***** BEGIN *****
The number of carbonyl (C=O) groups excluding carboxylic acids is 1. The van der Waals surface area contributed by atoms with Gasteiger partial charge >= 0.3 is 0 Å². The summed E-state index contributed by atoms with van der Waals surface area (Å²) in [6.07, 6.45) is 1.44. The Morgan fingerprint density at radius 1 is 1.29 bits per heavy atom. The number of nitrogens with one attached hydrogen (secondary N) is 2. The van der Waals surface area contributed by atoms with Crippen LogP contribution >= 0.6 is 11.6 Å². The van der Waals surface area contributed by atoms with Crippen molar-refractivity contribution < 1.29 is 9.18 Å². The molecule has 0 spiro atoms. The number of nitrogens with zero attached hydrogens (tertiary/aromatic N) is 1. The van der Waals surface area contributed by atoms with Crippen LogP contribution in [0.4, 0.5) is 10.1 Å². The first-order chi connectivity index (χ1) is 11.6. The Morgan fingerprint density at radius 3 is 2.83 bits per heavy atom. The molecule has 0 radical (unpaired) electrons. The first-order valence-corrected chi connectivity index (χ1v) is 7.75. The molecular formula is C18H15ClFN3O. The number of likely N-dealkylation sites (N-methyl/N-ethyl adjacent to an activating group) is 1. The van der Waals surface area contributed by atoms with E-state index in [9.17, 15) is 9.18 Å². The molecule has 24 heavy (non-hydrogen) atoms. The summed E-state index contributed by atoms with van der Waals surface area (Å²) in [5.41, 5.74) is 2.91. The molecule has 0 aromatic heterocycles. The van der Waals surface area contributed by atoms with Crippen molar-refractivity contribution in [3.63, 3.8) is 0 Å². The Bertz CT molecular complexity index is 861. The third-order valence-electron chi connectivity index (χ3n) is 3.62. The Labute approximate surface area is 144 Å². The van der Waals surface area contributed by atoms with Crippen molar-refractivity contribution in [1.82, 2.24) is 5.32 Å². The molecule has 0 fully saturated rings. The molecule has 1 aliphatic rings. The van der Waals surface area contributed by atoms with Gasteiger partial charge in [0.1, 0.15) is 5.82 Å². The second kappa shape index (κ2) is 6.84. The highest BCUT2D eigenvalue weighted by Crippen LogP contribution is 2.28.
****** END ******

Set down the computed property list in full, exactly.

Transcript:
The number of carbonyl (C=O) groups excluding carboxylic acids is 1. The van der Waals surface area contributed by atoms with Gasteiger partial charge >= 0.3 is 0 Å². The summed E-state index contributed by atoms with van der Waals surface area (Å²) in [6.07, 6.45) is 1.44. The Morgan fingerprint density at radius 1 is 1.29 bits per heavy atom. The number of nitrogens with one attached hydrogen (secondary N) is 2. The van der Waals surface area contributed by atoms with Crippen LogP contribution >= 0.6 is 11.6 Å². The van der Waals surface area contributed by atoms with Crippen molar-refractivity contribution < 1.29 is 9.18 Å². The molecule has 0 spiro atoms. The number of nitrogens with zero attached hydrogens (tertiary/aromatic N) is 1. The van der Waals surface area contributed by atoms with Crippen LogP contribution in [0.4, 0.5) is 10.1 Å². The first-order chi connectivity index (χ1) is 11.6. The Morgan fingerprint density at radius 3 is 2.83 bits per heavy atom. The molecule has 0 radical (unpaired) electrons. The first-order valence-corrected chi connectivity index (χ1v) is 7.75. The molecular formula is C18H15ClFN3O. The number of likely N-dealkylation sites (N-methyl/N-ethyl adjacent to an activating group) is 1. The van der Waals surface area contributed by atoms with E-state index in [9.17, 15) is 9.18 Å². The molecule has 24 heavy (non-hydrogen) atoms. The summed E-state index contributed by atoms with van der Waals surface area (Å²) in [5.41, 5.74) is 2.91. The molecule has 0 aromatic heterocycles. The van der Waals surface area contributed by atoms with Crippen molar-refractivity contribution in [3.63, 3.8) is 0 Å². The Bertz CT molecular complexity index is 861. The third-order valence-electron chi connectivity index (χ3n) is 3.62. The Labute approximate surface area is 144 Å². The van der Waals surface area contributed by atoms with Crippen molar-refractivity contribution in [1.82, 2.24) is 5.32 Å². The molecule has 0 fully saturated rings. The molecule has 1 aliphatic rings. The van der Waals surface area contributed by atoms with Gasteiger partial charge in [0.1, 0.15) is 5.82 Å². The second kappa shape index (κ2) is 6.84. The highest BCUT2D eigenvalue weighted by Crippen LogP contribution is 2.28.